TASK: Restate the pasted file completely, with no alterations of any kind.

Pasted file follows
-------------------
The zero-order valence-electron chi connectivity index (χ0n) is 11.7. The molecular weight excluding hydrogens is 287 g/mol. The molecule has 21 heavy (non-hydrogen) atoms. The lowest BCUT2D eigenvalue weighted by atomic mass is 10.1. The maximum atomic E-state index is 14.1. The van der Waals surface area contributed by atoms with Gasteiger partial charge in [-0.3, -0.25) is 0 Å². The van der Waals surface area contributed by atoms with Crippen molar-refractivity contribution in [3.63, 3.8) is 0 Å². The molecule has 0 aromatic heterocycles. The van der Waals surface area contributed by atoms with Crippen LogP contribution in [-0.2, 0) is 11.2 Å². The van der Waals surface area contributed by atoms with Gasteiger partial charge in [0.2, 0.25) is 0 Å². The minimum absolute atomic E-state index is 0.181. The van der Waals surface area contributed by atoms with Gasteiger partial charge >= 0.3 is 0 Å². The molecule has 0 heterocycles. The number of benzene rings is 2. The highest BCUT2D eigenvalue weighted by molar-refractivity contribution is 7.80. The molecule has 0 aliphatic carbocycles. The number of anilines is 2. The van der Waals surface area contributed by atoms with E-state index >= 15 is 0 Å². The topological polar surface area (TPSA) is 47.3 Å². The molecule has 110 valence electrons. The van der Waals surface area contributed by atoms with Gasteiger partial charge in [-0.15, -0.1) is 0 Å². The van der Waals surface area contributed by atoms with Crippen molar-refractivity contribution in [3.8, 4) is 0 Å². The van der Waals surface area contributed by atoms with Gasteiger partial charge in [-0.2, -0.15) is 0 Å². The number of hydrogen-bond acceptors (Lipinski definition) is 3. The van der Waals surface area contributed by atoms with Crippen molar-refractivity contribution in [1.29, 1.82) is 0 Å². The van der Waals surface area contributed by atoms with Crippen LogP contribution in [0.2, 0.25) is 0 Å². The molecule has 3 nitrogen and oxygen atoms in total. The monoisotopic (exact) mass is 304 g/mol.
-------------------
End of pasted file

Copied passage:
The zero-order valence-electron chi connectivity index (χ0n) is 11.7. The molecular weight excluding hydrogens is 287 g/mol. The molecule has 21 heavy (non-hydrogen) atoms. The lowest BCUT2D eigenvalue weighted by atomic mass is 10.1. The maximum atomic E-state index is 14.1. The van der Waals surface area contributed by atoms with Gasteiger partial charge in [-0.3, -0.25) is 0 Å². The van der Waals surface area contributed by atoms with Crippen molar-refractivity contribution in [3.63, 3.8) is 0 Å². The molecule has 0 aromatic heterocycles. The van der Waals surface area contributed by atoms with Crippen LogP contribution in [-0.2, 0) is 11.2 Å². The van der Waals surface area contributed by atoms with Gasteiger partial charge in [0.2, 0.25) is 0 Å². The minimum absolute atomic E-state index is 0.181. The van der Waals surface area contributed by atoms with Gasteiger partial charge >= 0.3 is 0 Å². The molecule has 0 heterocycles. The number of benzene rings is 2. The highest BCUT2D eigenvalue weighted by molar-refractivity contribution is 7.80. The molecule has 0 aliphatic carbocycles. The number of anilines is 2. The van der Waals surface area contributed by atoms with E-state index >= 15 is 0 Å². The topological polar surface area (TPSA) is 47.3 Å². The molecule has 110 valence electrons. The van der Waals surface area contributed by atoms with Gasteiger partial charge in [-0.15, -0.1) is 0 Å². The van der Waals surface area contributed by atoms with Crippen molar-refractivity contribution in [3.8, 4) is 0 Å². The van der Waals surface area contributed by atoms with Gasteiger partial charge in [-0.2, -0.15) is 0 Å². The number of hydrogen-bond acceptors (Lipinski definition) is 3. The van der Waals surface area contributed by atoms with Crippen molar-refractivity contribution in [1.29, 1.82) is 0 Å². The van der Waals surface area contributed by atoms with Crippen LogP contribution in [0.2, 0.25) is 0 Å². The molecule has 3 nitrogen and oxygen atoms in total. The monoisotopic (exact) mass is 304 g/mol.